Throggs Neck merchants roll out shopper IDs

Stores all over Throggs Neck are about to enter the Internet age, though shoppers can choose not to come along.

The Throggs Neck Merchants Association is planning a new shopper I.D. system. Every consumer that wishes to participate will get a special ID card.

The ID will store a shopper’s information in an online database accessible to business owners for the purpose of better communication, notification of sales, and special correspondence to distribute discounts or birthday wishes.

John Cerini, president of the TNMA, first introduced the idea to other merchants at the organization’s dinner meeting on Wednesday, July 28 at the Wicked Wolf restaurant. At the time, Cerini said that the plan was to put a mailing on every doorknob in Throggs Neck. The mailing would have the shopper discount card attached at the bottom with perforations, so that anyone interested could tear it off, then register their card by phone or online.

But Cerini now says the TNMA has had to rethink that element of distribution. “We’re talking about close to 20,000 households,” he said, “so it’s a big job to take on. Originally we were just thinking we’d get volunteers and go door-to-door, but it’s just too big of a job. Now we’re assessing costs and thinking of other methods.”

That may be for the best, since, as one business owner suggested at the meeting, a mailing on the door might annoy many home owners. “Maybe people won’t like junk on their door,” Cerini had conceded, “but then they don’t have to take the card.”

It’s not just the method of distributing the cards that might alienate some shoppers. The system, which the TNMA hopes to fully implement by October or November, may be too modern and technology-reliant for shoppers and even for some merchants. “It will be a little controversial, sure,” acknowledged Cerini, “but for the most part it should be well-received. These are people that shop in the neighborhood, so I think they will want additional discounts and savings. Why wouldn’t they?”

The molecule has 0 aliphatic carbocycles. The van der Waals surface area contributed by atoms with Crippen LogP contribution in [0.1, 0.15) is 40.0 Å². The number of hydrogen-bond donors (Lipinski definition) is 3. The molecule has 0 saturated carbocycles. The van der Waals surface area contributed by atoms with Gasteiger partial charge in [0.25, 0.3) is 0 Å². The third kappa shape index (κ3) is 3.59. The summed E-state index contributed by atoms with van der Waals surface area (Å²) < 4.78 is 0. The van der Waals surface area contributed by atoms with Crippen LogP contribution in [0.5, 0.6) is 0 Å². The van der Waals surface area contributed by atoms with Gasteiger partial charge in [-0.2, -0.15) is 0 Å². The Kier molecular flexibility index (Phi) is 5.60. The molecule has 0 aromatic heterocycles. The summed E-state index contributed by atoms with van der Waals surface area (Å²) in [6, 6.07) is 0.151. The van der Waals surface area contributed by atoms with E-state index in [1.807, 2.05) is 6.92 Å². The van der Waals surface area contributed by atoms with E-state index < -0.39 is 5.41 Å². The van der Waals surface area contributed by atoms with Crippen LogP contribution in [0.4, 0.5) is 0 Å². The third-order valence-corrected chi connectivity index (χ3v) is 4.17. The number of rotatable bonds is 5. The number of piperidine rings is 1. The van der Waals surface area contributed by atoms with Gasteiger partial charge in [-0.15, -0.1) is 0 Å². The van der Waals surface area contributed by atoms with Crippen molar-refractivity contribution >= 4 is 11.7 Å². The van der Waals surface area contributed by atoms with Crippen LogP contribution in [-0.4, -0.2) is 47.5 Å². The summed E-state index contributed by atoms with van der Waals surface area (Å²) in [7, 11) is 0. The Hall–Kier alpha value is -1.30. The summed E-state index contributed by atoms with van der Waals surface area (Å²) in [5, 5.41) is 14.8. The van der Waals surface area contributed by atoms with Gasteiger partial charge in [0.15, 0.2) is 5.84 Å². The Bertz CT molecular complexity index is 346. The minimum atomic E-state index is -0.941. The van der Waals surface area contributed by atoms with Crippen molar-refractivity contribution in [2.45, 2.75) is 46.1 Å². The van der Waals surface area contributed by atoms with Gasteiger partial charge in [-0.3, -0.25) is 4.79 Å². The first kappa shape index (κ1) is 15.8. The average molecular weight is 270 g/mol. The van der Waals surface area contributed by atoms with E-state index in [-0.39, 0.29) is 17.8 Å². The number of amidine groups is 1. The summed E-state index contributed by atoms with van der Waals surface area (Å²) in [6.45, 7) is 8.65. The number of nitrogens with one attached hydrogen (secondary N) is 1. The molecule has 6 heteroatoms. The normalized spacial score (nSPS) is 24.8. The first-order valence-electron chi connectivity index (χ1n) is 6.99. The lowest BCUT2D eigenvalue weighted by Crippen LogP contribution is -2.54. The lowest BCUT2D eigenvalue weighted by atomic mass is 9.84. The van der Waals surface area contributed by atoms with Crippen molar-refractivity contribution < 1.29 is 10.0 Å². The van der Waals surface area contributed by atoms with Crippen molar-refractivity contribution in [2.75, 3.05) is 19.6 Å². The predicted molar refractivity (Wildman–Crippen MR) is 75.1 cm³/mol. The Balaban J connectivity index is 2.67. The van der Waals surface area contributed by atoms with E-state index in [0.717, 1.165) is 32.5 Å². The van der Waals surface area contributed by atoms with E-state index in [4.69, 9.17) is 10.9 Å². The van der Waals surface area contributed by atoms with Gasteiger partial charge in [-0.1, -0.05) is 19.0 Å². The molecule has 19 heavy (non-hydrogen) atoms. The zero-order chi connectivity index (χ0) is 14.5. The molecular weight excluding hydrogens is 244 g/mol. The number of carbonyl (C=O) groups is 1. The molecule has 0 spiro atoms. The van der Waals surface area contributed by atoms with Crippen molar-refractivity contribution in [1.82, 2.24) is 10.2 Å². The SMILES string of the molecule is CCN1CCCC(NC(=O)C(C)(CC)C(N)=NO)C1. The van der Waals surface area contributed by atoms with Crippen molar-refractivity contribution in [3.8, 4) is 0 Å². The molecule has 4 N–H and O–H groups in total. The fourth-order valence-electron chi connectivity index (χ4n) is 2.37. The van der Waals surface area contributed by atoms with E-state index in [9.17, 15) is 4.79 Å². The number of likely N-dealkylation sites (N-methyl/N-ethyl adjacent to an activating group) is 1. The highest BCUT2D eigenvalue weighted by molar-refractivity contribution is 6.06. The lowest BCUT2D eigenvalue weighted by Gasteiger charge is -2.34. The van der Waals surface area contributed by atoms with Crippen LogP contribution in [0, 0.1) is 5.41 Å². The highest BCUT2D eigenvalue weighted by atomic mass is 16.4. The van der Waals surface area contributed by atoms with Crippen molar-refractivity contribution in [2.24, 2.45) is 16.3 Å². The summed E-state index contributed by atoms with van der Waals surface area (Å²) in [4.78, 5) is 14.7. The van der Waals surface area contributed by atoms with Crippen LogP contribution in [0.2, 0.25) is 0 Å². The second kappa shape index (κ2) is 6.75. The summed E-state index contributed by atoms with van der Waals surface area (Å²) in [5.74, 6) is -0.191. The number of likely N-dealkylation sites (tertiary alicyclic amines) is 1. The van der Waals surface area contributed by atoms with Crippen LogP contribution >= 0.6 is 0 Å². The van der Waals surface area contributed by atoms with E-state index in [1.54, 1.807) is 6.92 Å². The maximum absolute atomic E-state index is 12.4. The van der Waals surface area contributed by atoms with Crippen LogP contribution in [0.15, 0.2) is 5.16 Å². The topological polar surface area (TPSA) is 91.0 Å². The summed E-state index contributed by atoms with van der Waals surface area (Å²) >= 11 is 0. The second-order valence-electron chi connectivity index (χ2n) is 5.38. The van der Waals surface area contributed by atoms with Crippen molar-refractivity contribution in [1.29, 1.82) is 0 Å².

Angela Molinini, who is secretary of the TNMA and runs the business Figtree Wellness, is aware that some shoppers may fear Big Brother.

“The biggest hurdle will be Internet issues, and we’re fully aware of that,” she said. “But we will also allow residents to opt out if they don’t want any information sent to them. Then again, they wouldn’t get the benefits and deals individual merchants are going to offer, so we hope most won’t opt out.”

After signing up for the card online, shoppers would present it at stores in the community. Based on their shopping habits, store owners will then be able to send them information in the mail, whether that be a thank-you note, birthday card, special discount reward, or information on a general sale.

As one merchant asked their fearless leader at the meeting, Why now? Cerini said the answer is about grabbing attention and getting the group’s name out.

“We heard recently that many people don’t even know who the Throggs Neck Merchants are,” he said.

“Any business person will tell you,” said Cerini, “the more you stay in touch with your customers, the happier they’ll be, and the more customers you’ll have.”

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